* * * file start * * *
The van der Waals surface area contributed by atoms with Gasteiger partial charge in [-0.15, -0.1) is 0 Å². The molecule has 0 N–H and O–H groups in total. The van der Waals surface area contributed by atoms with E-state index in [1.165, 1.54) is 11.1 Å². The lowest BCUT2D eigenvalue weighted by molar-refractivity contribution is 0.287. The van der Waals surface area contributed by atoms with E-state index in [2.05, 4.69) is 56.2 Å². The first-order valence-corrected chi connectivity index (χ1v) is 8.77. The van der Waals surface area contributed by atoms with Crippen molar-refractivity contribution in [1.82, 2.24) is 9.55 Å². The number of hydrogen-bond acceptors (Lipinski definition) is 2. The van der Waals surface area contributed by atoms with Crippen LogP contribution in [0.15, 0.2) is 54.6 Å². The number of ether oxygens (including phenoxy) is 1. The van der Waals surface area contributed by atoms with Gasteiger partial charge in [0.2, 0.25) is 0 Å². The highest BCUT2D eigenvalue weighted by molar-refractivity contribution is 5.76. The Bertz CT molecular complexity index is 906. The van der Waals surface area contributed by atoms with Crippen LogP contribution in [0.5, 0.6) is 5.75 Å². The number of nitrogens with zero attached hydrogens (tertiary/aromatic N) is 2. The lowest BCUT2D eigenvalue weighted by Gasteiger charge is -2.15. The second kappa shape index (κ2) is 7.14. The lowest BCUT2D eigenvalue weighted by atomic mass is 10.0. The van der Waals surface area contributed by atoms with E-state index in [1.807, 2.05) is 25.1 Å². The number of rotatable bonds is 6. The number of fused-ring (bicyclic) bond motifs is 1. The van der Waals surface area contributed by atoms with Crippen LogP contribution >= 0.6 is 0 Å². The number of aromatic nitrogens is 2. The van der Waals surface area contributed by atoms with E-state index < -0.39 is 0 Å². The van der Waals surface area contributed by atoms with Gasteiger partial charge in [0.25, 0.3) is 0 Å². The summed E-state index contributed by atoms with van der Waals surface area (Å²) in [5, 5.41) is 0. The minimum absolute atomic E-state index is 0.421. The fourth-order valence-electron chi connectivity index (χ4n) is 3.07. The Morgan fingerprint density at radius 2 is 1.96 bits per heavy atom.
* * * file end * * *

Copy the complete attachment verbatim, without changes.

The van der Waals surface area contributed by atoms with Gasteiger partial charge in [-0.15, -0.1) is 0 Å². The molecule has 0 N–H and O–H groups in total. The van der Waals surface area contributed by atoms with E-state index in [1.165, 1.54) is 11.1 Å². The lowest BCUT2D eigenvalue weighted by molar-refractivity contribution is 0.287. The van der Waals surface area contributed by atoms with E-state index in [2.05, 4.69) is 56.2 Å². The first-order valence-corrected chi connectivity index (χ1v) is 8.77. The van der Waals surface area contributed by atoms with Crippen molar-refractivity contribution in [1.82, 2.24) is 9.55 Å². The number of hydrogen-bond acceptors (Lipinski definition) is 2. The van der Waals surface area contributed by atoms with Crippen LogP contribution in [0.15, 0.2) is 54.6 Å². The number of ether oxygens (including phenoxy) is 1. The van der Waals surface area contributed by atoms with Gasteiger partial charge in [0.2, 0.25) is 0 Å². The highest BCUT2D eigenvalue weighted by molar-refractivity contribution is 5.76. The Bertz CT molecular complexity index is 906. The van der Waals surface area contributed by atoms with Crippen LogP contribution in [0.5, 0.6) is 5.75 Å². The number of nitrogens with zero attached hydrogens (tertiary/aromatic N) is 2. The lowest BCUT2D eigenvalue weighted by Gasteiger charge is -2.15. The second kappa shape index (κ2) is 7.14. The lowest BCUT2D eigenvalue weighted by atomic mass is 10.0. The van der Waals surface area contributed by atoms with E-state index in [1.807, 2.05) is 25.1 Å². The number of rotatable bonds is 6. The number of fused-ring (bicyclic) bond motifs is 1. The van der Waals surface area contributed by atoms with Crippen LogP contribution >= 0.6 is 0 Å². The number of aromatic nitrogens is 2. The van der Waals surface area contributed by atoms with E-state index < -0.39 is 0 Å². The van der Waals surface area contributed by atoms with Gasteiger partial charge in [0.25, 0.3) is 0 Å². The summed E-state index contributed by atoms with van der Waals surface area (Å²) in [5, 5.41) is 0. The minimum absolute atomic E-state index is 0.421. The fourth-order valence-electron chi connectivity index (χ4n) is 3.07. The Morgan fingerprint density at radius 2 is 1.96 bits per heavy atom.